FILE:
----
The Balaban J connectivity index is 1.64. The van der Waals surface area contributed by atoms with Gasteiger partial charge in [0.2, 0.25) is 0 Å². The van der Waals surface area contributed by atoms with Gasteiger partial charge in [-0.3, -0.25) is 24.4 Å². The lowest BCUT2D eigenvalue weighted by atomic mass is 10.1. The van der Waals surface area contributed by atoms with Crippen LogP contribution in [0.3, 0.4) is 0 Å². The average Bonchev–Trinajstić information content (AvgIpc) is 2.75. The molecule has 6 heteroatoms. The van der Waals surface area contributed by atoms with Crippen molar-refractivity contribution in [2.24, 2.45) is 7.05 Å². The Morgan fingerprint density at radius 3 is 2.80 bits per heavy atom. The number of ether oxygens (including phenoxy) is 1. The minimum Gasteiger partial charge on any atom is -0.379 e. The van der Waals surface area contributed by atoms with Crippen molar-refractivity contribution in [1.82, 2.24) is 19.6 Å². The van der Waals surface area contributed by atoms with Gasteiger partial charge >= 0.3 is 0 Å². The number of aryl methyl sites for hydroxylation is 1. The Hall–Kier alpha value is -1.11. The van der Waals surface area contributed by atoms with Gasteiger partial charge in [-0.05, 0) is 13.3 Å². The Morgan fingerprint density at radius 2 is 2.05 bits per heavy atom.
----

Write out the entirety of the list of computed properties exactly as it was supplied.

The Balaban J connectivity index is 1.64. The van der Waals surface area contributed by atoms with Gasteiger partial charge in [0.2, 0.25) is 0 Å². The van der Waals surface area contributed by atoms with Gasteiger partial charge in [-0.3, -0.25) is 24.4 Å². The lowest BCUT2D eigenvalue weighted by atomic mass is 10.1. The van der Waals surface area contributed by atoms with Crippen LogP contribution in [0.3, 0.4) is 0 Å². The average Bonchev–Trinajstić information content (AvgIpc) is 2.75. The molecule has 6 heteroatoms. The van der Waals surface area contributed by atoms with Crippen molar-refractivity contribution in [2.24, 2.45) is 7.05 Å². The Morgan fingerprint density at radius 3 is 2.80 bits per heavy atom. The number of ether oxygens (including phenoxy) is 1. The minimum Gasteiger partial charge on any atom is -0.379 e. The van der Waals surface area contributed by atoms with Crippen molar-refractivity contribution in [1.82, 2.24) is 19.6 Å². The van der Waals surface area contributed by atoms with Gasteiger partial charge >= 0.3 is 0 Å². The number of aryl methyl sites for hydroxylation is 1. The Hall–Kier alpha value is -1.11. The van der Waals surface area contributed by atoms with Gasteiger partial charge in [-0.05, 0) is 13.3 Å². The Morgan fingerprint density at radius 2 is 2.05 bits per heavy atom.